We treat the following conditions when related to functional problems of the neck, back and shoulder.

SCOLIOSIS

I believe the diagnosis and treatment of scoliosis in this country needs reassessment.  This is a bold statement but one well founded through my many years of clinical practice.  However, I have seen impressive results in the treatment of scoliosis using  methods to level the spine.  Below is a discussion of scoliosis and my views as to proper assessment and treatment.  Although you will find this discussion of scoliosis to be a long one, it will be of great benefit to you if you or someone you know has been diagnosed with scoliosis.

Scoliosis is a condition that effects young woman over men by perhaps 4:1.   Although there are many classifications of scoliosis, the type I will discuss is the most common form.  Termed 'idiopathic' this spinal curvature usually affects young children and adolescents and may continue into adulthood.  Idiopathic is a term used by the treating doctor/s when they can find no cause for the scoliosis development.  As many as 90% of juvenile scolioses are considered to be idiopathic. 

The spinal column is made up of 24 small bones called vertebrae.  They stack up one on top of the other to form a straight line when viewed from front to back.  When viewed from the side they form three curves, the neck and lower back have a forward curvature, the mid back has a backward curvature.  When the spine curves or twists excessively we have a condition called scoliosis from the Greek work for 'crooked'.

In scoliosis, one sees that the spine has one or more curves when viewed from the rear.  Areas of the mid or lower back may appear to be asymmetrical with one side being wider or more prominent as compared to the other.  The bending child may demonstrate a humping of tissue usually in the rib cage area.  In standing the finger tips of one arm may appear to be hanging down farther than the other arm or one arm may appear to be closer to a given side.  In viewing the child from the side, the head may be carried far forward with increased humping of the mid back or increased forward sway of the lower back.

Unfortunately today, in New York State, gym teachers usually perform the primary scoliosis screening for school students.  As you might expect, scoliosis is sometimes missed and others falsely reported.  If there is an obvious curvature, the child is usually referred to the high school nurse and school physician.  

If a child is considered to have scoliosis, they are classified as either having a mild, moderate or severe scoliosis.  Individuals falling into the mild group,  are seldom x-rayed but may be periodically re-examined.  Those considered to have more severe curvatures will usually be treated, according to the conventional protocol which has seen little change in the past few decades.  This includes x-rays of the spine done with the young patient standing.  Unfortunately, these x-rays may be 'tightly collimated'.  Typically, collimated x-rays visualize only the spinal vertebrae in the curves themselves and perhaps a small portion of the pelvis and ribs.  The entire pelvis, hips and upper legs usually remain unseen.  In cases where your child's scoliosis is due to leg length differences, or abnormalities of hip or pelvic formation and balance, such information is usually excluded from view due to collimation.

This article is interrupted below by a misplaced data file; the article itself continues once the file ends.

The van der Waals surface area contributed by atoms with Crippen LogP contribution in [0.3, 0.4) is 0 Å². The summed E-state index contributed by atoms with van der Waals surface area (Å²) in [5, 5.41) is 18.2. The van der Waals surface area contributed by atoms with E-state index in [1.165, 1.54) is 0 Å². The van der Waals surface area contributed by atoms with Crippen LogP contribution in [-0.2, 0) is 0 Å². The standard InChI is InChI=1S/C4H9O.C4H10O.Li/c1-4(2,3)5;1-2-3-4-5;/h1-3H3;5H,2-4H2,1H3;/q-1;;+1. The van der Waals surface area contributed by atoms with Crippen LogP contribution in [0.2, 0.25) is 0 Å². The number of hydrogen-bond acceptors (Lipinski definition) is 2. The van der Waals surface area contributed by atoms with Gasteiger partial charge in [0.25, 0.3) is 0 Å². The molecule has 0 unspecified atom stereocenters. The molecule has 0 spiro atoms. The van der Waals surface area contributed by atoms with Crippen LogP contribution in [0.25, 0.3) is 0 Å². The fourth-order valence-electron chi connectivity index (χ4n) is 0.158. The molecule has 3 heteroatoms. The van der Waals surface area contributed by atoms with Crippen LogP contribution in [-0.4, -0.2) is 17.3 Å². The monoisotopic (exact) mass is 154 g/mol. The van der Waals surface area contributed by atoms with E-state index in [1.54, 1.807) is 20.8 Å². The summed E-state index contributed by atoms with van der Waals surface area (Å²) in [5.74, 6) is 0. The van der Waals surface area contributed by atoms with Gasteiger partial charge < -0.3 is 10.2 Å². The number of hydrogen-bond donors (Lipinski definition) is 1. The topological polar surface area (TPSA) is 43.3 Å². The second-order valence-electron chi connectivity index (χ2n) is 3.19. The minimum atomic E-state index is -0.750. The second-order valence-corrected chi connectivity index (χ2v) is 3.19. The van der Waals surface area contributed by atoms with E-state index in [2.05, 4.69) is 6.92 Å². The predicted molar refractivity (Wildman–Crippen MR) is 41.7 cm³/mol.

More complete x-ray studies are  performed as well.  When these are performed, a short leg or pelvic/hip abnormality is often seen.  In my experience at such times opinion varies between doctors. 
A few p
ractitioners may attempt to use corrective shoe lifts or other means of conservative treatment.  The majority however seem to believe and freely state that such abnormalities are the result of the scoliosis.  In my experience such an opinion is seldom substantiated.

Leg length differences and other factors which imbalance the spine, are common to children.  They often produce and promote scoliosis.  Therefore, many of these so called idiopathic or unknown curvatures are misdiagnosed.   Such cases are often related to differences in leg length and other postural defects which could, in many cases, be corrected with simple means if evaluated properly.  (It seems that the rational for tightly collimating spinal x-rays is to save the child from excessive radiation.  However, x-ray equipment today is so advanced that minimal exposure to children is the norm.  Broader x-rays series are certainly safe and far more effective in giving the whole picture of the underlying problems that may be producing scoliosis.) 

The conventional treatment of scoliosis has not changed much in the last 60 years.  In fact, if one looks at the studies that have tried to determine what produces 'idiopathic'scoliosis, one will be confused by the many conflicting opinions.  Some studies attempt to suggest that the scoliosis is related to abnormal muscle tissue or to abnormal discs in the spinal vertebrae.  (No supportive evidence has ever been found).   Many studies talk about the effects of ligamentous contractions or other bizarre and unsubstantiated mechanisms as the driving force behind scoliosis.  However, of the studies that have had the most success in terms of restoring proper curvatures to scoliosis sufferers, those studies have been centered around unleveling of the spine, leg length differences and their correction.  In studies done by Giles and others, it was found in a group of Australian children, that of the thousands measured, the majority of those that demonstrated scoliosis had a leg length discrepancy and that with additions of shoe lifts, exercises and other leveling methods a good proportion of those children had their spinal curvatures reduced.   (Few of these children progressed to need further bracing and/or surgical procedures.)